The "Either-Or" of Evangelism
Today's lesson comes from the pen of Douglas Hoff, a friend and faithful gospel preacher. His excellent words have been copied below for your reflection and application.

Have you ever tried talking to a friend who told you he does not believe there is a God in heaven as the Bible describes? I am sure most of us have had this sad experience. What can we say to convince this precious soul that there is a God in heaven who one day will judge him (read Dan. 2:28; 5:23)? Often, we feel helpless when faced with such a clear rejection of God's existence. However, many years ago I heard an approach that might get an unbeliever to stop and at least think about the issue for a few minutes. Therefore, I would like to share it with you in hopes it might get a hell-bound soul thinking about his situation.

First, ask the person, "Do you agree with this statement: 'Either God exists or He does not'?" If your friend says "No," make sure what he is saying "No" to. The question is simple and straight-forward. You are asking if he agrees there are only two possibilities regarding the existence of God. You are not asking your friend if he believes in the existence of God. You already know he does not. Unfortunately, some people will answer in the negative because they incorrectly think you are asking if they believe God exists. I have tried asking the question different ways to get around this difficulty but with little success. For some reason, atheists seem to feel threatened when asked about the possibility of God's existence. Their minds apparently feel compelled to affirm their disbelief even though that is not what the question deals with.

If, after pointing out this distinction, your friend really understands what he is being asked and truly does not agree with the simple either-or statement, then you might as well drop the matter. Why? Because you would most likely be wasting your time and efforts (cf. Matt. 7:6; 10:14). If a person will not admit the truth of the statement, "Either God exists or He does not," then that individual is either mentally challenged or dishonest. If it is the latter, there is little hope he or she will ever come to believe the truth. I did not say there is no hope because a person can repent and come to know the truth--if he is willing (II Tim. 2:25; cf. I Tim. 2:4; II Pet. 3:9). As Paul wrote, some souls oppose not only the truth, but in so doing oppose themselves (cf. II Tim. 2:25). In other words, such a person is his own enemy! The apostle indicates that such people have been taken captive by the devil to do his will (cf. 2:26). Sadly, a soul who is dishonest with this most vital issue might well be "unstable in all his ways" (James 1:8).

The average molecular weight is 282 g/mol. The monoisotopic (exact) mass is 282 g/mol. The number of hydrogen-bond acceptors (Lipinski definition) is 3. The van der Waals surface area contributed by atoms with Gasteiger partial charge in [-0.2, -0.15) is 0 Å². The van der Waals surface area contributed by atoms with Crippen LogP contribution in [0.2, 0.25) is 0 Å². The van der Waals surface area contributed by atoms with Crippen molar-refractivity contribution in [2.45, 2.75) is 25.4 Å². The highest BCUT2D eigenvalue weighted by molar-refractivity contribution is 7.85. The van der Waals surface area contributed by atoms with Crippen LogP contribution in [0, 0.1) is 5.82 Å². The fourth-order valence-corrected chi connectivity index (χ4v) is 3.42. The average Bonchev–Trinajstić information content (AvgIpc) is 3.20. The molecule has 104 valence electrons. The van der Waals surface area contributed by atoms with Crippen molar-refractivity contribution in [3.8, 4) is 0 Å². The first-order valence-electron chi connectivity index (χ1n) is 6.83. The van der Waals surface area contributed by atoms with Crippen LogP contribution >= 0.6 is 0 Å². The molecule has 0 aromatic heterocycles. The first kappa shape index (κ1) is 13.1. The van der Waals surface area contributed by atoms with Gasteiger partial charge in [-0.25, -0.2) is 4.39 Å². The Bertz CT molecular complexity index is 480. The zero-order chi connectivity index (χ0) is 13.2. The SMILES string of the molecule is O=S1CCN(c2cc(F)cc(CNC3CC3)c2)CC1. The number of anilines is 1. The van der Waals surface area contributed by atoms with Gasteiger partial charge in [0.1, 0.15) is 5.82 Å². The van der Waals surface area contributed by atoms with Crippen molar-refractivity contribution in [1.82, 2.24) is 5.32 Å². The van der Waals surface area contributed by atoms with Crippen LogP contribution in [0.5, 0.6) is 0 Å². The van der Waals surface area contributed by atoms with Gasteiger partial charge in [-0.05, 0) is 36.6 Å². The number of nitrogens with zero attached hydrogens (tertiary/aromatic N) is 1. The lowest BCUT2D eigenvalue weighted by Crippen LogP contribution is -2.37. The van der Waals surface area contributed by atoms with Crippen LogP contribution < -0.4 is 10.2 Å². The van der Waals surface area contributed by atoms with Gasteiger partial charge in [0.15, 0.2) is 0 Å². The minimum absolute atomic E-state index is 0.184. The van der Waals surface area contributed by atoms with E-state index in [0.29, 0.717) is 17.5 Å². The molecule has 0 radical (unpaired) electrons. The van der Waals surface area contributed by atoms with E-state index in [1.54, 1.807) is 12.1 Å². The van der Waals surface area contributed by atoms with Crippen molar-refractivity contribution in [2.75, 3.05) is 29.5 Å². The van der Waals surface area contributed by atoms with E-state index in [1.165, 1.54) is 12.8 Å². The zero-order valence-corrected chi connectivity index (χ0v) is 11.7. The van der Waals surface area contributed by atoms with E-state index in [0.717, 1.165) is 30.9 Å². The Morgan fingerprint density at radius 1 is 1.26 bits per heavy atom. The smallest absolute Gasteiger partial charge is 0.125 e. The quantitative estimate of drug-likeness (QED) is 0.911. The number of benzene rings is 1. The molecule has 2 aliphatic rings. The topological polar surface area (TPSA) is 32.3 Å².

If your friend answers "Yes" to the initial question, then the second thing to say to your friend would be something like this: "Are you really willing to take the chance that you may be wrong? After all, only one position can be correct. If you are right and there is no God, then it does not matter how anyone lives. When we die, that will be the end of life and nothing we did matters. However, if you are wrong and there is a God, then it does matter how people live and there will be a judgment based upon how we lived."

At this point, if your friend is honest with himself, he should be feeling a little uncomfortable about his position. Why? One reason is that this either-or discussion points out the futility of life without God. Another more powerful reason for his discomfort would be the realization that to be absolutely sure which position is correct, your friend would have to be omniscient (all-knowing). Since man generally recognizes his knowledge is limited, the unbeliever would have to admit (at least to himself) that he can not be 100% sure there is no God!

This is a powerful dilemma that has caused some to begin an inquiry into whether God actually exists. Sadly, some erroneously conclude there is no God because they do not want to recognize His existence. Why? Because then they would have to accept the fact that He is superior to man and disobedience will be punished (cf. Rom. 1:18-31; 2:1-9). Thankfully, there are some souls with honest and good hearts (Luke 8:15) that will consider the evidence for the existence of God and come to the only logical conclusion that there is a God in heaven (cf. Rom. 10:17).

What it really comes down to is our familiar "either-or" situation again. Either a soul will be saved or he will be lost. Those are the only two possibilities when life comes to its end (cf. Heb. 9:27; Matt. 25:46). What about us? Will we obey the Lord's command to teach the gospel to every soul (Mark 16:15,16; Matt. 28:18-20)? Either we will or we likewise will be lost.